The Influence of a Smurf

I don’t know about you, but when I was a little kid one of my favorite things to do was watch the Saturday Morning Cartoons. I’m giving away my age by saying this but remember this was back when there were only a handful of television stations. We didn’t have cartoon specialty channels like you have today with cable, streaming, dish, and on-demand options.

Back then you couldn’t just decide “hey, I want to watch some cartoons” and have that wish come true. So, we kids would wait all week for the joys of Saturday Morning Cartoons. We would binge watch such “quality” cartoons as Alvin and the Chipmunks, Dennis the Menace, Hulk Hogan’s Rock ‘n’ Wrestling, Muppet Babies, The Scooby and Scrappy Show, Richie Rich, and Teenage Mutant Ninja Turtles.

One of my favorite shows to watch on Saturday mornings was The Smurfs. Even those of you who weren’t alive and kicking in the 1980s are probably still familiar with The Smurfs thanks to the Neil Patrick Harris/ Hank Azaria live action film in 2011 and its sequel in 2013.

But for those of you who were stranded on Gilligan’s Island without access to films and television, I’ll give you a brief rundown on smurfology.

The Smurfs are tiny little humanoids with blue skin, standing no taller than 3 inches in height in the cartoons and 7.5 inches high in the films. Their entire wardrobe for male Smurfs is comprised of white pants and white hats. Smurfette, the lone female Smurf, is the only Smurf with her chest covered – wearing a white dress.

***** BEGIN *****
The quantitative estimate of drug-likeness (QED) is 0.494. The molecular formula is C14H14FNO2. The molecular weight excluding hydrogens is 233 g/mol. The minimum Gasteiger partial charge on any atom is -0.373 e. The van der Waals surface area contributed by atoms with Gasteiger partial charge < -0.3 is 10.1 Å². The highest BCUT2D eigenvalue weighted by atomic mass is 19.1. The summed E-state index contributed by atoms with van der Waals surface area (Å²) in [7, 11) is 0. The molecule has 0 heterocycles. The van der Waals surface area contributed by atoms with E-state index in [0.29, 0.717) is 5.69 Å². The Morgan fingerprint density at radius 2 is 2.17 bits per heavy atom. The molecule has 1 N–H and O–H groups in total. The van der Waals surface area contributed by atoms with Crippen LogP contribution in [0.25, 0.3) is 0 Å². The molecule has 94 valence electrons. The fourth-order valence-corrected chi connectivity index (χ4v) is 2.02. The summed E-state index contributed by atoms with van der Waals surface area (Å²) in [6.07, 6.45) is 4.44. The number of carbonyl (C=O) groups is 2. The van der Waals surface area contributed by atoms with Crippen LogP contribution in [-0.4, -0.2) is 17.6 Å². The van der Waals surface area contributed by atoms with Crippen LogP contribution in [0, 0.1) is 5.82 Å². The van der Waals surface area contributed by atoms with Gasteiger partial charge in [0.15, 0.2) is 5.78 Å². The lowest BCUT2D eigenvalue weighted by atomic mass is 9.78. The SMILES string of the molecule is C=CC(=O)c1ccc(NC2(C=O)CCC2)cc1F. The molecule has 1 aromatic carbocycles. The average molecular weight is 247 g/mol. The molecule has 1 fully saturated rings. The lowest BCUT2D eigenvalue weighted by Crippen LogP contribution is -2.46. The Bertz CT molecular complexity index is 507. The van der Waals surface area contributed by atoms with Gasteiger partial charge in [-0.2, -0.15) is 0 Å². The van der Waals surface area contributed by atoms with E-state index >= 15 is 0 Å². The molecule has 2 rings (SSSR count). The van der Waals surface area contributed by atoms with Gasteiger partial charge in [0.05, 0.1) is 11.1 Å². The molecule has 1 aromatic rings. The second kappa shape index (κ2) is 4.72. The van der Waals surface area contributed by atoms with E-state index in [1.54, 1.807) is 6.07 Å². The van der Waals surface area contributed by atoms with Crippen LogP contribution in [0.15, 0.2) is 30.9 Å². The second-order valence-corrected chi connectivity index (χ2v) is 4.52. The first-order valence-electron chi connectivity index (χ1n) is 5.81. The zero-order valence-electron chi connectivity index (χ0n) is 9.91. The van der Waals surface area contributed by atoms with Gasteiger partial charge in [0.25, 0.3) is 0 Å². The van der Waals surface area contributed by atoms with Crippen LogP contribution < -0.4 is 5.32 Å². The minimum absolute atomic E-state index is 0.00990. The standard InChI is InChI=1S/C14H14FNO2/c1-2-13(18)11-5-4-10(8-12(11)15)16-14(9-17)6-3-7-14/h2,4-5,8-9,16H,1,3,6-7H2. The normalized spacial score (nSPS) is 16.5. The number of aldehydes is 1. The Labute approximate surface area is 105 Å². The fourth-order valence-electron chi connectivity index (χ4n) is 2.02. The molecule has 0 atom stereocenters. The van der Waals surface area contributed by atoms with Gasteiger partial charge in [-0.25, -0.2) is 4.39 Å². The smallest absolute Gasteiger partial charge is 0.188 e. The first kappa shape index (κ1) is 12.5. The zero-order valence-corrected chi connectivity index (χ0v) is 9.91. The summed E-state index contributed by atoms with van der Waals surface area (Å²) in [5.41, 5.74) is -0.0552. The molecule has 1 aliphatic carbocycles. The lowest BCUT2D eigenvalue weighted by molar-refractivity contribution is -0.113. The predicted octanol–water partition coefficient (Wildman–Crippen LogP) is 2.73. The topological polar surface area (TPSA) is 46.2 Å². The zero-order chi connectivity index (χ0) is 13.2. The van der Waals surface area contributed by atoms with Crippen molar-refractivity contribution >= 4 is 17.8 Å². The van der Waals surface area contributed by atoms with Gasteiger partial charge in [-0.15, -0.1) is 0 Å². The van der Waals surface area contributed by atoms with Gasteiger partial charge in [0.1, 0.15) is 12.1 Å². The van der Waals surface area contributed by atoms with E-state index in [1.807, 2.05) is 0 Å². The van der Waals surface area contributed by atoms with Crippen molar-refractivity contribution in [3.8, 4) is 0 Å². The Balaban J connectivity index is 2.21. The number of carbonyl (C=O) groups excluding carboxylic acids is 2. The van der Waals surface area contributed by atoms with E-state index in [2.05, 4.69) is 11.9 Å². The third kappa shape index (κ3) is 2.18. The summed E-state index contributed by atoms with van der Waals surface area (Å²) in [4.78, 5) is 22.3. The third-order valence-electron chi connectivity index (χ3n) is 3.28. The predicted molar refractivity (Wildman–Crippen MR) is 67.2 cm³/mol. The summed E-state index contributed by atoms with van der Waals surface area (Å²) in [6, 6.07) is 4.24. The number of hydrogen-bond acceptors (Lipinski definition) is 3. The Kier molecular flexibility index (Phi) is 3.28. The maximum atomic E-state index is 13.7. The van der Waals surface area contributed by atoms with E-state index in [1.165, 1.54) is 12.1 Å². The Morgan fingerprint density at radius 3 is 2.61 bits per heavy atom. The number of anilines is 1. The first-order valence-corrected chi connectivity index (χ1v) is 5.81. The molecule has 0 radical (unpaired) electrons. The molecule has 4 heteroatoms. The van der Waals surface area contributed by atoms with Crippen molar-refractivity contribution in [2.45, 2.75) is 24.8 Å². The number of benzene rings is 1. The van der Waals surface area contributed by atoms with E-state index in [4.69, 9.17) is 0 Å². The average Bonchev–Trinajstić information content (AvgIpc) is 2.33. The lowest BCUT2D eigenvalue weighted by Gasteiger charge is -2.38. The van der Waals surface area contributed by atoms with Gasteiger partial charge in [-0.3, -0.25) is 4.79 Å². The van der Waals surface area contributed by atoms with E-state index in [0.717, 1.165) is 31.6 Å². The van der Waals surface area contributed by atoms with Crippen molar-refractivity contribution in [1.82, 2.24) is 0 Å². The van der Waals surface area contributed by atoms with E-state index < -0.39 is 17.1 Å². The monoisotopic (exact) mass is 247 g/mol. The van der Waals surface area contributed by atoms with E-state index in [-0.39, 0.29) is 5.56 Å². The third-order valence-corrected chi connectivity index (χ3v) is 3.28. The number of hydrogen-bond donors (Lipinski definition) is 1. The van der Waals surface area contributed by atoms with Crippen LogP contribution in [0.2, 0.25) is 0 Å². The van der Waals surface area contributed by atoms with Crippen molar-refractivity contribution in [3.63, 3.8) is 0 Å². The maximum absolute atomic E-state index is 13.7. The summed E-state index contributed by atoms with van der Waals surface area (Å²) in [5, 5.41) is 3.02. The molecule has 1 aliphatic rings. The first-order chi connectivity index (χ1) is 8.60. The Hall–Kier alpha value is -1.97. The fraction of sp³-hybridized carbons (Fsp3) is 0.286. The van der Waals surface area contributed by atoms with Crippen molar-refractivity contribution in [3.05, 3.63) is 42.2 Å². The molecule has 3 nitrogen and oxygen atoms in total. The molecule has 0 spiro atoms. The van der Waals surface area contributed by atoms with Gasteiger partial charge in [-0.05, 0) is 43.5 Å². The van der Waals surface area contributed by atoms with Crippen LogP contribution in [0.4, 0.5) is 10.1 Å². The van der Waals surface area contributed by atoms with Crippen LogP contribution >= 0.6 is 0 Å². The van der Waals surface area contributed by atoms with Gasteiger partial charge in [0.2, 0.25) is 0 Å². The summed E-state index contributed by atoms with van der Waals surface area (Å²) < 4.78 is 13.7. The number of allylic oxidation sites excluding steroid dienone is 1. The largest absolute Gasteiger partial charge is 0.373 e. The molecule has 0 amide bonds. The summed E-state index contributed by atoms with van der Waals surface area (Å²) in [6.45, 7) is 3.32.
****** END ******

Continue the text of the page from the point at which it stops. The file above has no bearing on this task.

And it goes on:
The Smurfs live in a village of mushroom houses hidden in the forest. A human wizard named Gargamel is obsessed with the Smurfs. Every episode of the cartoon series involved Gargamel and his cat Azrael hunt for the little blue creatures in hopes of cooking and eating them.

Each of the Smurfs had their own stereotyped personality. Brainy Smurf is the smartest in the village, Clumsy Smurf is uncoordinated and prone to accidents, Grouchy Smurf is always angry…the list goes on and on, but you get the picture.

Not only did I watch The Smurfs every Saturday morning, like many of my friends, I also collected the little action figures marketed at toy stores. I had quite the collection, and even made a stop action animated movie using them in 5th grade.

Recently my mother found some of my old Smurf figures while packing up her home to move, and she sent them to me. When I opened the package my mother had sent, I almost hit the floor. There staring up at me was the answer to a question I’d be plagued with for years.

You see, I got my first tattoo when I was 21. It consists of a heart and dagger. I’d envisioned that tattoo design for as long as I could remember. I realized that the dagger came from admiration for the tattoo of one of my favorite wrestlers – Shawn Michaels. Where the heart came from, I never had an answer for. That is until I opened my mother’s package.

Hefty Smurf – the hero strongman of the clan – was always my favorite. His figurine was included in the package my mother sent. Pulling him out of the box I saw the heart tattoo on his shoulder, and it finally clicked. My childhood love of Hefty Smurf had inspired my tattoo!

I had no idea that The Smurfs had that kind of deep inspiration for me. Talk about an odd inspiration. But hey, we don’t choose who or what sparks a fire in us. We just have to honor that admiration and go with it. (Just for the record not all of my idols are Smurfs and wrestlers. Martin Luther King Jr., Franklin Delano Roosevelt, and Paul Newman are just a few of my other idols.)

I have a few other tattoos – and they each had their own inspirations. While I may or may not get any more tattoos, if I do I doubt it will be Smurf-inspired. I think most people can agree one Smurf tattoo is enough.

Peace. Love. Trust.

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